Presentation on theme: "Future of Basic Income Grant Project : World Social Forum, Dakar 2011 By Uhuru Dempers Basic Income Grant Coalition of Namibia - Secretariat."— Presentation transcript:
Future of Basic Income Grant Project : World Social Forum, Dakar 2011 By Uhuru Dempers Basic Income Grant Coalition of Namibia - Secretariat
Facts about Namibia: development challenges Country with the highest levels of income inequality in the world (UN and World Bank). Unemployment rate jumped from 37% in 2004 to 51.2 % in 2008 up to 70% for youth. Morethan 30% of all children below 5 years show clear signs of malnutrition and high levels of infant mortality rates (UNICEF 2008) HIV prevalence rate is about 20% 25% Namibians – severe hunger (FAO)
Facts about Namibia: continue... Measurement of poverty a matter of debate and therefore various indicators used. Crude international poverty line of less than U$1 per day will include 62% of Namibians 4000 white males still owns 60% of productive agricultural land and reform very slow No framework of policy for black economic empowerment resulting in corrupt deals
Existing forms of social security in Namibia Universal, unconditional old age pension (N$500pm) for citizens +60years – almost 80% to 90% coverage and minimal administration cost. Conditional Disability Grant (N$500pm) for severe disabilities – low coverage Conditional grants for orphans and vulnerable children(various amounts) War Veterans Grants (N$2500pm)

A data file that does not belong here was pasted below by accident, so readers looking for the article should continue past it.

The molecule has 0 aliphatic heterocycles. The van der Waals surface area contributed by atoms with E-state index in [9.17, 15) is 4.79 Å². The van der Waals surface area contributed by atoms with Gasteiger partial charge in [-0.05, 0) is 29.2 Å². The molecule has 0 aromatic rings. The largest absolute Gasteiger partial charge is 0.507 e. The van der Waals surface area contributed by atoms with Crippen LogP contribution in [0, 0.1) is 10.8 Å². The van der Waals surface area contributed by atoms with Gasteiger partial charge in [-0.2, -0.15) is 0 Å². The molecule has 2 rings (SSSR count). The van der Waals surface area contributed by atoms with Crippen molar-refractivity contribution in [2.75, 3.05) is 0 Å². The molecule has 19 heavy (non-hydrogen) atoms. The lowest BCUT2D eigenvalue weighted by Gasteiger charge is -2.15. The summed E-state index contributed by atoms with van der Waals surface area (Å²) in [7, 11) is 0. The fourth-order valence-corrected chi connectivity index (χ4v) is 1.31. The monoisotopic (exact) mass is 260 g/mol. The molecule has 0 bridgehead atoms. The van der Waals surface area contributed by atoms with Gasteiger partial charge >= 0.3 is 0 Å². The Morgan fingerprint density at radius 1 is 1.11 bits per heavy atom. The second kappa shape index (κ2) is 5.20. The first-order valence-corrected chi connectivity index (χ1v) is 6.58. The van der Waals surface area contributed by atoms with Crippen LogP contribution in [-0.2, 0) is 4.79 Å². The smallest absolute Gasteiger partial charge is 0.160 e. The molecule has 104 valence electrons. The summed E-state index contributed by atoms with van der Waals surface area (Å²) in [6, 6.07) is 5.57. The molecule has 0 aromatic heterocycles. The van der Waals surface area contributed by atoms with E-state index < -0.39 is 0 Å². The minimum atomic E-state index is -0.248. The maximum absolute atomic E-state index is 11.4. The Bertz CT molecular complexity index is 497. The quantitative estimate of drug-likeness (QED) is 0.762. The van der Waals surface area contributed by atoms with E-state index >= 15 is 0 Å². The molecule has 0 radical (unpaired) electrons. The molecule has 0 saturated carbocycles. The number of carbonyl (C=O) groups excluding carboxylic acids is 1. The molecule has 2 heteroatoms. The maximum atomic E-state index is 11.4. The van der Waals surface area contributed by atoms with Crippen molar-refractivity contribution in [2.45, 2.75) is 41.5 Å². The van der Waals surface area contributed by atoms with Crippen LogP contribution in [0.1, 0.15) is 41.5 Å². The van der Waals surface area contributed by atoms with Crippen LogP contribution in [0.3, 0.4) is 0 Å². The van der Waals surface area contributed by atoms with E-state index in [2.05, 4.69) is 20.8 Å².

Existing contributory schemes Various contributory conditional grants for only the employed managed by Social Security Commission Including (funeral benefit N$5000), Maternity percentage of salary and Workmen’s compensation for workplace accidents Various private pension/medical aid schemes for formal high income employees. Low income workers excluded by most private sector schemes
Major challenges with existing forms of social grants Existing social grants have been a relieve for the poor and supports a “household” (average 6 people) and not only the individual beneficiary Social grants currently covers only a small percentage of the poorest and unemployed BIG Question: What about those not covered by existing social grants? Does the state not have duty to assist them with basic needs, what about those that will sleep hungry tonight...no means of survival?
History & Background of BIG NAMTAX Commission 2002 (Government!) Policy Proposal: Monthly cash grant (e.g. N$100) paid to every Namibian citizen (rights-based approach) Every Namibian would receive such a grant up until pension age – a HH of 6 would receive N$600 per month The money of people not in need or in poverty is recuperated through the tax system
History & Background of BIG NAMTAX Commission 2002 ELCRN synod resolution 2003 International Conference on income security 2004 Mobilization of civil society stakeholders and public discussions, awareness raising BIG Model – considered a radical departure from conventional empowerment projects